And while a schoolyard bully is usually easy to identify, the Internet offers cyber bullies relative anonymity, for example, through a fake social media user profile. Indeed, behind a shield of anonymity, a bully might be bolder—and crueler—than he or she would dare be if faced with the victim in person.
As discussed above, cyberbullying may be criminally prosecuted under several state laws (depending on the circumstances of the offense). Depending on the charge, one or more defenses may apply to each case, including the following.
The 1st Amendment protects your right to free speech (especially where opinion is expressed). However, this right is not absolute; the state may limit free speech when it is considered a serious and imminent threat. A classic example involves yelling “Fire!” in a crowded theatre. In context, this speech poses a serious and imminent threat of causing pandemonium and a dangerous stampede out of the theatre, and can be prosecuted as an assault. When it comes to stalking or harassment, speech containing a threat to the victim that is serious and imminent is also limited, so threats about using a weapon are also limited when the victim knows the bully actually has such a weapon and, for example, is nearby enough to make good on the threat.
But the line between a legitimate expression of opinion and seriously threatening speech is not always easy to draw. For this reason, it is worth exploring this defense, especially if your words or actions were ambiguous enough not to put a reasonable person in fear of harm (see below).
As explained above, stalking requires the defendant’s actions to be ones that would put a reasonable person in fear of harm or death. This means that if the victim was hyper-sensitive to actions that would not alarm an average reasonable person, the defendant may be acquitted of stalking charges.
Your attorney will help you to explore these and other potential defenses based on the unique facts of your case.
A bully convicted of a criminal offense may face fines, imprisonment, or both; as described below.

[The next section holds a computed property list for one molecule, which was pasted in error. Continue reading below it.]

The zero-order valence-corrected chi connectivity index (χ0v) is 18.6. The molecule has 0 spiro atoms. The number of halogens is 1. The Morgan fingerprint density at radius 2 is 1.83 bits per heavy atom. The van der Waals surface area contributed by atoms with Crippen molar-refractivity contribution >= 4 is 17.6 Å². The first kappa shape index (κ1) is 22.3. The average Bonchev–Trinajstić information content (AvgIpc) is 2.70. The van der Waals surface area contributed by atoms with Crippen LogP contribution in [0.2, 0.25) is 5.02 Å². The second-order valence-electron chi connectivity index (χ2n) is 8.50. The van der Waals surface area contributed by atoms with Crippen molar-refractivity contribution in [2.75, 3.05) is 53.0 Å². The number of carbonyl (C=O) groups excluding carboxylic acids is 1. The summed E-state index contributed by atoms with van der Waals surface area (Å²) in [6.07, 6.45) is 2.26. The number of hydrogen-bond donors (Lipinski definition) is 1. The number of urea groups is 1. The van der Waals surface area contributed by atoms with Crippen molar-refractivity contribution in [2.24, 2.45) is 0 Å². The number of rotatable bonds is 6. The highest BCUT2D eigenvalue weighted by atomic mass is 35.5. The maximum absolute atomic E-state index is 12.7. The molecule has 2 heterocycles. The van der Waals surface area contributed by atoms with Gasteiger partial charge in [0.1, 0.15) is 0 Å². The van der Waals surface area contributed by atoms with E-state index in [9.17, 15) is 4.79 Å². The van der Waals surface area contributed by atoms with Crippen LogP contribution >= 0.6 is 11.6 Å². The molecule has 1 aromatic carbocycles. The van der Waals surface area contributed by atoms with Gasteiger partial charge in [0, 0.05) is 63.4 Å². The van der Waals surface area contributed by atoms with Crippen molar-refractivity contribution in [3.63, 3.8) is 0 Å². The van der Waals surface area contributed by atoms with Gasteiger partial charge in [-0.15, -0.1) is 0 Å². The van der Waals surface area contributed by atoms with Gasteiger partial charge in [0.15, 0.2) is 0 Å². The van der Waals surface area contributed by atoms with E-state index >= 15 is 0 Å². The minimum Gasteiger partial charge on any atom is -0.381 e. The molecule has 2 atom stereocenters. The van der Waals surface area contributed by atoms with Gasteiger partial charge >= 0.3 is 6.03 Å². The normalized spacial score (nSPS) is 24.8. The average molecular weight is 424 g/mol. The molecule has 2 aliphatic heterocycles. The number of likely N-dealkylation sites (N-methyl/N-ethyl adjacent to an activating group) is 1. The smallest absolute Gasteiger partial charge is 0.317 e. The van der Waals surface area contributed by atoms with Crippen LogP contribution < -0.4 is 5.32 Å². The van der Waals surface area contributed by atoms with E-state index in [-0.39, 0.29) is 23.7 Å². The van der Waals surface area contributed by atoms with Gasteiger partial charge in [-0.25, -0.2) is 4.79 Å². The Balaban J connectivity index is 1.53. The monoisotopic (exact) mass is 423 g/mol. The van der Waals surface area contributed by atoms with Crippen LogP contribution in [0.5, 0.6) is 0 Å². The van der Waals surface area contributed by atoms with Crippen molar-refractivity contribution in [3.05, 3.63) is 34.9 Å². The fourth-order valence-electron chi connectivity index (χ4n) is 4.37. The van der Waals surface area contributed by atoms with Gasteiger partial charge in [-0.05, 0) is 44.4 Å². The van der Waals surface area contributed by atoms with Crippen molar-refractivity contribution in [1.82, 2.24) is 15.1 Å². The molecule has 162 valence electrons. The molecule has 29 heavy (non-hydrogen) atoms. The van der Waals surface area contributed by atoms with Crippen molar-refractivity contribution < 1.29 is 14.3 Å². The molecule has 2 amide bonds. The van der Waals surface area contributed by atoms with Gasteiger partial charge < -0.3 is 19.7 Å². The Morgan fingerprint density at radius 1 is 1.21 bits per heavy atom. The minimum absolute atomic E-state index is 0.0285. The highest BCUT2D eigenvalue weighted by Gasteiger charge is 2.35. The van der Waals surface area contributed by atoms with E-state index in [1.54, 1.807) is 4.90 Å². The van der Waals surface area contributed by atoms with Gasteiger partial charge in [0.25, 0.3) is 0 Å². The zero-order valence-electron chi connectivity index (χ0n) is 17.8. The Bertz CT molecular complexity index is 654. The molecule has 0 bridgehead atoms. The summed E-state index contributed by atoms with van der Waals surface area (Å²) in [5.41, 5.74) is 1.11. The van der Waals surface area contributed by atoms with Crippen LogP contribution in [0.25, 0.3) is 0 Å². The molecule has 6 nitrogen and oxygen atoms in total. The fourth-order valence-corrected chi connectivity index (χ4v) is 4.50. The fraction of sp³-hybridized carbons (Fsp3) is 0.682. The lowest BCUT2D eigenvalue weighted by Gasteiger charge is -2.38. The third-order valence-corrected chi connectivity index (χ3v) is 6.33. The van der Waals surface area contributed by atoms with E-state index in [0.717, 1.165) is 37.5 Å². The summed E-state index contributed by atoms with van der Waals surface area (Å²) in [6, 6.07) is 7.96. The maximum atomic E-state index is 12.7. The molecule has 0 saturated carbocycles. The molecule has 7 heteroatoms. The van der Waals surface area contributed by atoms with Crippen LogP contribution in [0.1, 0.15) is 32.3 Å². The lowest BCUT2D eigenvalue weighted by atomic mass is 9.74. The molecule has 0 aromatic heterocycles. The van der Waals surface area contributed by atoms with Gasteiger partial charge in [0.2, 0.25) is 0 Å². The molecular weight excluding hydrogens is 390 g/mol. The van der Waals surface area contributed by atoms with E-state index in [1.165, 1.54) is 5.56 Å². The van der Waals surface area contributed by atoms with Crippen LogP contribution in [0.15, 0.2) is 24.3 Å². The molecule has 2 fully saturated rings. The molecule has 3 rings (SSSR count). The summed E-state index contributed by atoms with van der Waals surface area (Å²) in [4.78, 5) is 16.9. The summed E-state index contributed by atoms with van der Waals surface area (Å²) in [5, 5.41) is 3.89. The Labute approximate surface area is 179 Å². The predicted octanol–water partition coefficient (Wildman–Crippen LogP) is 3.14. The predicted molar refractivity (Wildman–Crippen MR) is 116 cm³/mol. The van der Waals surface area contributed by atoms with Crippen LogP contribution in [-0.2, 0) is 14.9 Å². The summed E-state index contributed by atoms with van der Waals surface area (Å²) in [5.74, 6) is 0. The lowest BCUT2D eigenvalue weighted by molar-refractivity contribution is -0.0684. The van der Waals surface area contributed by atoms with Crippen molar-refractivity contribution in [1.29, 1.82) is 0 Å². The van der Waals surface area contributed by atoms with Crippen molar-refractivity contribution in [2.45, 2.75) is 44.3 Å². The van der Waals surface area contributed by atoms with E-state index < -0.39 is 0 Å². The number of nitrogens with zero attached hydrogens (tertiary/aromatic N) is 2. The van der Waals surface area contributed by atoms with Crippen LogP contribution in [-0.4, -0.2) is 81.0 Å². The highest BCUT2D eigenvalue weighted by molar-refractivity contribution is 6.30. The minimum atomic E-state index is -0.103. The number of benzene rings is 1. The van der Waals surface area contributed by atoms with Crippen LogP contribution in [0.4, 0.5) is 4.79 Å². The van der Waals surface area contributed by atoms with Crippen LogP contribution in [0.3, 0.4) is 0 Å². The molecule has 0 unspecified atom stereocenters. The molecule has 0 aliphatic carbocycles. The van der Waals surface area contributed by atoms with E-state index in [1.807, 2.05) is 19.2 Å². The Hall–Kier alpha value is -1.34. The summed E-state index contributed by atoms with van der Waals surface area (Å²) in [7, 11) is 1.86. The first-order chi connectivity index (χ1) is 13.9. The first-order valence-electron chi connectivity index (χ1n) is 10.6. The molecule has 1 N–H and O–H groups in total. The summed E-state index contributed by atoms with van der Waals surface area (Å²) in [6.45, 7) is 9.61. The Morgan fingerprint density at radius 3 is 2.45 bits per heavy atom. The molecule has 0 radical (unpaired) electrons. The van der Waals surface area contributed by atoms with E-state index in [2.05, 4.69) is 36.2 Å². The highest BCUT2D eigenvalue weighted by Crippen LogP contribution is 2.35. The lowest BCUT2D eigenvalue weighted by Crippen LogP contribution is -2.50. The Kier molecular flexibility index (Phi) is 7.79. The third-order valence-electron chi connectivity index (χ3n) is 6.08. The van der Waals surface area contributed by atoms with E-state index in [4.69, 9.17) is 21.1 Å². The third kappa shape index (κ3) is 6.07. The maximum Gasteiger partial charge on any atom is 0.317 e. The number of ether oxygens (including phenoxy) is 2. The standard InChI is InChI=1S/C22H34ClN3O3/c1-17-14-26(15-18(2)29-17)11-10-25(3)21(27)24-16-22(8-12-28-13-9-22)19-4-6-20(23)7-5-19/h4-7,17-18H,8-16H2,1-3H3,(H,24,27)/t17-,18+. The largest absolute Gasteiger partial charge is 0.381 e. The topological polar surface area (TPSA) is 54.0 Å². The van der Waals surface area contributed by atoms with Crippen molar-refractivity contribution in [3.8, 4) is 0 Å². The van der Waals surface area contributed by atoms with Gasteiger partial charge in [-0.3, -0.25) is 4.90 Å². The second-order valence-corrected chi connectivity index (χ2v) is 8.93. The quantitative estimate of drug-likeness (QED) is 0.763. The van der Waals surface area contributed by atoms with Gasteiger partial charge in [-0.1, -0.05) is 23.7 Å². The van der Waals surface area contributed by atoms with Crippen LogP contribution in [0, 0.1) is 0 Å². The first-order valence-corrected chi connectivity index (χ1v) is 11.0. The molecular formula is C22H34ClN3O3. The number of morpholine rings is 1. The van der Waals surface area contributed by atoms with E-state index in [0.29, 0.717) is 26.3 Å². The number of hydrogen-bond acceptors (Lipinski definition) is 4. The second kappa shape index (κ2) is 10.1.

This crime is a class A nonperson misdemeanor, which incurs a fine of up to $2,500, up to one year in jail, or both.
Stalking is usually a class A nonperson misdemeanor, with the same penalties described for harassment. However, for second and subsequent offenses, crimes that occur in violation of a restraining order, and in several other similar specified circumstances, the offense is classified at various felony levels. Fines and jail or prison time are determined by Kansas’ state sentencing grid.
As explained above, cyberbullying may be handled under school policies and state criminal statutes. In addition, a victim may directly bring a civil law suit against a bully for the emotional, social, or financial harm caused by the offense. In a civil suit, the judge may award money damages to be paid by the bully to compensate the victim. For example, a bully may be ordered to pay for the cost of therapy for the emotional distress caused to the victim, or to reimburse the victim for the cost of repairing property damage caused by the crime.
If you have been a victim of cyberbullying, your attorney will discuss specific causes of action that may apply to your case.
If you have been charged with a cyberbullying-related offense it is important to talk to a qualified local criminal defense attorney. Only an attorney can give you legal advice and help you decide the best course of legal action for the unique facts of your situation.